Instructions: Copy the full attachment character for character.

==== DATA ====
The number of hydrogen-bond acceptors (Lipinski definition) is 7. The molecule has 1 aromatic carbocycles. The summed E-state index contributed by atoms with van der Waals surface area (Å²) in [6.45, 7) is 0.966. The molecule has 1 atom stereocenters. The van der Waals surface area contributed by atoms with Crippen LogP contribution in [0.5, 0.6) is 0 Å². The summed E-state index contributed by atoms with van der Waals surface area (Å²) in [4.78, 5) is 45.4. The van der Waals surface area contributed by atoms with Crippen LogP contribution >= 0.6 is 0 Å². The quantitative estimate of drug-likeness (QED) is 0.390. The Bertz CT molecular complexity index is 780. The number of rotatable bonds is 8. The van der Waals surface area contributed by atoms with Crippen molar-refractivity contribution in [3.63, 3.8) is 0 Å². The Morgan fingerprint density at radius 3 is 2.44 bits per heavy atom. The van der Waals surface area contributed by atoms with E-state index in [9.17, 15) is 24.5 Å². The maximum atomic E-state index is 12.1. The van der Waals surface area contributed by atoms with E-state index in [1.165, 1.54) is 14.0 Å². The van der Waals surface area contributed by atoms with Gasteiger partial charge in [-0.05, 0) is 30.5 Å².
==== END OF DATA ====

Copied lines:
The number of hydrogen-bond acceptors (Lipinski definition) is 7. The molecule has 1 aromatic carbocycles. The summed E-state index contributed by atoms with van der Waals surface area (Å²) in [6.45, 7) is 0.966. The molecule has 1 atom stereocenters. The van der Waals surface area contributed by atoms with Crippen LogP contribution in [0.5, 0.6) is 0 Å². The summed E-state index contributed by atoms with van der Waals surface area (Å²) in [4.78, 5) is 45.4. The van der Waals surface area contributed by atoms with Crippen LogP contribution >= 0.6 is 0 Å². The quantitative estimate of drug-likeness (QED) is 0.390. The Bertz CT molecular complexity index is 780. The number of rotatable bonds is 8. The van der Waals surface area contributed by atoms with Crippen molar-refractivity contribution in [3.63, 3.8) is 0 Å². The Morgan fingerprint density at radius 3 is 2.44 bits per heavy atom. The van der Waals surface area contributed by atoms with E-state index in [9.17, 15) is 24.5 Å². The maximum atomic E-state index is 12.1. The van der Waals surface area contributed by atoms with E-state index in [1.165, 1.54) is 14.0 Å². The van der Waals surface area contributed by atoms with Gasteiger partial charge in [-0.05, 0) is 30.5 Å².